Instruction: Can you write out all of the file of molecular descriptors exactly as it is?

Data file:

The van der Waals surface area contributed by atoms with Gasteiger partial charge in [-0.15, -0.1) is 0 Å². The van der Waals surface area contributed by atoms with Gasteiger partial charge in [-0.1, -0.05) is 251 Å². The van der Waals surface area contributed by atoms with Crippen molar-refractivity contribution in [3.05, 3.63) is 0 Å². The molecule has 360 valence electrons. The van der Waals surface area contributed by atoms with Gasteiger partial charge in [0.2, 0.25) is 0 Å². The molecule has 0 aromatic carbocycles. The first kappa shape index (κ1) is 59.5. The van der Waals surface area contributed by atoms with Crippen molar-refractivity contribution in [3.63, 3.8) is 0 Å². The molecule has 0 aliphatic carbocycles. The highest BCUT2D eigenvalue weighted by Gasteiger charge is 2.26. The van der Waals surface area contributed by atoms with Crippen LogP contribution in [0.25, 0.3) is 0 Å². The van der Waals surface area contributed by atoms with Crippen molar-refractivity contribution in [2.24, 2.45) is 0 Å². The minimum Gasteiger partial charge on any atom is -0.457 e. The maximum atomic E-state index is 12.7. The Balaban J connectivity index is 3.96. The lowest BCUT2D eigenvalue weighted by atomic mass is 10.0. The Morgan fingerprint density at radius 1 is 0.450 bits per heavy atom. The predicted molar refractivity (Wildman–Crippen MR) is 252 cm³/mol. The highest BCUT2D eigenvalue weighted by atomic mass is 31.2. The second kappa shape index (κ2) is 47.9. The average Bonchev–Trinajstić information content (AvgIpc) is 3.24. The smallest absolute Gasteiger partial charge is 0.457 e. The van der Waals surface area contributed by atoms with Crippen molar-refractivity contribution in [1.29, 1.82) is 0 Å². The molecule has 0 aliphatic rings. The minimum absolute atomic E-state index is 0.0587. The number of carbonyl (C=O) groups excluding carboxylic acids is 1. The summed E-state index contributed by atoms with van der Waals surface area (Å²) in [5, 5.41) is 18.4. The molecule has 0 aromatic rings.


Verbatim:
The van der Waals surface area contributed by atoms with Gasteiger partial charge in [-0.15, -0.1) is 0 Å². The van der Waals surface area contributed by atoms with Gasteiger partial charge in [-0.1, -0.05) is 251 Å². The van der Waals surface area contributed by atoms with Crippen molar-refractivity contribution in [3.05, 3.63) is 0 Å². The molecule has 360 valence electrons. The van der Waals surface area contributed by atoms with Gasteiger partial charge in [0.2, 0.25) is 0 Å². The molecule has 0 aromatic carbocycles. The first kappa shape index (κ1) is 59.5. The van der Waals surface area contributed by atoms with Crippen molar-refractivity contribution in [3.63, 3.8) is 0 Å². The molecule has 0 aliphatic carbocycles. The highest BCUT2D eigenvalue weighted by Gasteiger charge is 2.26. The van der Waals surface area contributed by atoms with Crippen LogP contribution in [0.25, 0.3) is 0 Å². The van der Waals surface area contributed by atoms with Crippen molar-refractivity contribution in [2.24, 2.45) is 0 Å². The minimum Gasteiger partial charge on any atom is -0.457 e. The maximum atomic E-state index is 12.7. The Balaban J connectivity index is 3.96. The lowest BCUT2D eigenvalue weighted by atomic mass is 10.0. The Morgan fingerprint density at radius 1 is 0.450 bits per heavy atom. The predicted molar refractivity (Wildman–Crippen MR) is 252 cm³/mol. The highest BCUT2D eigenvalue weighted by atomic mass is 31.2. The second kappa shape index (κ2) is 47.9. The average Bonchev–Trinajstić information content (AvgIpc) is 3.24. The smallest absolute Gasteiger partial charge is 0.457 e. The van der Waals surface area contributed by atoms with Crippen molar-refractivity contribution in [1.29, 1.82) is 0 Å². The molecule has 0 aliphatic rings. The minimum absolute atomic E-state index is 0.0587. The number of carbonyl (C=O) groups excluding carboxylic acids is 1. The summed E-state index contributed by atoms with van der Waals surface area (Å²) in [5, 5.41) is 18.4. The molecule has 0 aromatic rings.